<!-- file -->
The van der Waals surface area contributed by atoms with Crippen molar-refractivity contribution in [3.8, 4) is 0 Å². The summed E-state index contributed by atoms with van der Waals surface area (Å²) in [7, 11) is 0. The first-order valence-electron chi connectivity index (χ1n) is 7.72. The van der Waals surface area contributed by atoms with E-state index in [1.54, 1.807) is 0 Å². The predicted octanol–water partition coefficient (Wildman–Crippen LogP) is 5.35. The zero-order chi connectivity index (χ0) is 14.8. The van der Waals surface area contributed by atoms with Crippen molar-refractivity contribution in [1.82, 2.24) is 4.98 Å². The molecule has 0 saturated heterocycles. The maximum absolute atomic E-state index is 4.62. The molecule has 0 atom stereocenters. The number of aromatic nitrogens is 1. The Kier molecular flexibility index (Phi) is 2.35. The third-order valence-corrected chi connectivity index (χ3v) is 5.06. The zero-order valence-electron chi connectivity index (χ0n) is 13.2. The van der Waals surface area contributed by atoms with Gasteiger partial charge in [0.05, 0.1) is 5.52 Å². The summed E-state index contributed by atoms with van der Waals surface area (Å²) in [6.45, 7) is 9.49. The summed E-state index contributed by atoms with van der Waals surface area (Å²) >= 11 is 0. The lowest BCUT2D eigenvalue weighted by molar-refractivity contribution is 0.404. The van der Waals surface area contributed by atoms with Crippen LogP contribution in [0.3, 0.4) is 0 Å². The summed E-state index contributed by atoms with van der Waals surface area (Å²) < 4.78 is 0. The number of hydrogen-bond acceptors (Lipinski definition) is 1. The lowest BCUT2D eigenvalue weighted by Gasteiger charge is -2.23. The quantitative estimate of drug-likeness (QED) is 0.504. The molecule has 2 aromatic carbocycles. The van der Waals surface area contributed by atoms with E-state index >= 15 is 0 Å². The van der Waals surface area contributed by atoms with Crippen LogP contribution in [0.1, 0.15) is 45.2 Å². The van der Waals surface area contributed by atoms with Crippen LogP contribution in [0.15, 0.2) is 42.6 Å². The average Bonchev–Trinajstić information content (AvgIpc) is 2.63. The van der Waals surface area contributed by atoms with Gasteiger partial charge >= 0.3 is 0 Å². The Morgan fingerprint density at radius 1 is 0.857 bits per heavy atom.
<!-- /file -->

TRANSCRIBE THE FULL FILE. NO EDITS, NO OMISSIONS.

The van der Waals surface area contributed by atoms with Crippen molar-refractivity contribution in [3.8, 4) is 0 Å². The summed E-state index contributed by atoms with van der Waals surface area (Å²) in [7, 11) is 0. The first-order valence-electron chi connectivity index (χ1n) is 7.72. The van der Waals surface area contributed by atoms with E-state index in [1.54, 1.807) is 0 Å². The predicted octanol–water partition coefficient (Wildman–Crippen LogP) is 5.35. The zero-order chi connectivity index (χ0) is 14.8. The van der Waals surface area contributed by atoms with Crippen molar-refractivity contribution in [1.82, 2.24) is 4.98 Å². The molecule has 0 saturated heterocycles. The maximum absolute atomic E-state index is 4.62. The molecule has 0 atom stereocenters. The number of aromatic nitrogens is 1. The Kier molecular flexibility index (Phi) is 2.35. The third-order valence-corrected chi connectivity index (χ3v) is 5.06. The zero-order valence-electron chi connectivity index (χ0n) is 13.2. The van der Waals surface area contributed by atoms with Gasteiger partial charge in [0.05, 0.1) is 5.52 Å². The summed E-state index contributed by atoms with van der Waals surface area (Å²) in [6.45, 7) is 9.49. The summed E-state index contributed by atoms with van der Waals surface area (Å²) >= 11 is 0. The lowest BCUT2D eigenvalue weighted by molar-refractivity contribution is 0.404. The van der Waals surface area contributed by atoms with Crippen LogP contribution in [0.3, 0.4) is 0 Å². The summed E-state index contributed by atoms with van der Waals surface area (Å²) < 4.78 is 0. The number of hydrogen-bond acceptors (Lipinski definition) is 1. The lowest BCUT2D eigenvalue weighted by Gasteiger charge is -2.23. The quantitative estimate of drug-likeness (QED) is 0.504. The molecule has 2 aromatic carbocycles. The van der Waals surface area contributed by atoms with E-state index >= 15 is 0 Å². The van der Waals surface area contributed by atoms with Crippen LogP contribution in [0.1, 0.15) is 45.2 Å². The van der Waals surface area contributed by atoms with Crippen LogP contribution in [0.15, 0.2) is 42.6 Å². The average Bonchev–Trinajstić information content (AvgIpc) is 2.63. The van der Waals surface area contributed by atoms with Gasteiger partial charge >= 0.3 is 0 Å². The Morgan fingerprint density at radius 1 is 0.857 bits per heavy atom.